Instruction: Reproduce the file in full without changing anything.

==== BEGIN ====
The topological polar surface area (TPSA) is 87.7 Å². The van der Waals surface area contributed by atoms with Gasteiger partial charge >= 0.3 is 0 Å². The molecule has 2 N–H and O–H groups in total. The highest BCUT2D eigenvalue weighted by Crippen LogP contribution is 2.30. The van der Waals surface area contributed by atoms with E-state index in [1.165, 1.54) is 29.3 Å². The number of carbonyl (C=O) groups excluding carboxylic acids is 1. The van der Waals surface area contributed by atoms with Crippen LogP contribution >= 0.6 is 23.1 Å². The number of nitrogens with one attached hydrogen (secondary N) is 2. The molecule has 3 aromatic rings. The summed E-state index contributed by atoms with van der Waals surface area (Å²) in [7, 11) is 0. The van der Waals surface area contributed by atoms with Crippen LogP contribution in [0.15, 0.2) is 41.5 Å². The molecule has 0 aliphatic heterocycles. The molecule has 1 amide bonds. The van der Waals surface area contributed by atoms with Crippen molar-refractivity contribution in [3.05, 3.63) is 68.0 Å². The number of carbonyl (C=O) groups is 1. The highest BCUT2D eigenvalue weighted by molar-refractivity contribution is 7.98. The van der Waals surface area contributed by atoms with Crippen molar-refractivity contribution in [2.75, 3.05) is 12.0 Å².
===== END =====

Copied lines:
The topological polar surface area (TPSA) is 87.7 Å². The van der Waals surface area contributed by atoms with Gasteiger partial charge >= 0.3 is 0 Å². The molecule has 2 N–H and O–H groups in total. The highest BCUT2D eigenvalue weighted by Crippen LogP contribution is 2.30. The van der Waals surface area contributed by atoms with E-state index in [1.165, 1.54) is 29.3 Å². The number of carbonyl (C=O) groups excluding carboxylic acids is 1. The van der Waals surface area contributed by atoms with Crippen LogP contribution >= 0.6 is 23.1 Å². The number of nitrogens with one attached hydrogen (secondary N) is 2. The molecule has 3 aromatic rings. The summed E-state index contributed by atoms with van der Waals surface area (Å²) in [7, 11) is 0. The van der Waals surface area contributed by atoms with Crippen LogP contribution in [0.15, 0.2) is 41.5 Å². The molecule has 0 aliphatic heterocycles. The molecule has 1 amide bonds. The van der Waals surface area contributed by atoms with Crippen molar-refractivity contribution in [3.05, 3.63) is 68.0 Å². The number of carbonyl (C=O) groups is 1. The highest BCUT2D eigenvalue weighted by molar-refractivity contribution is 7.98. The van der Waals surface area contributed by atoms with Crippen molar-refractivity contribution in [2.75, 3.05) is 12.0 Å².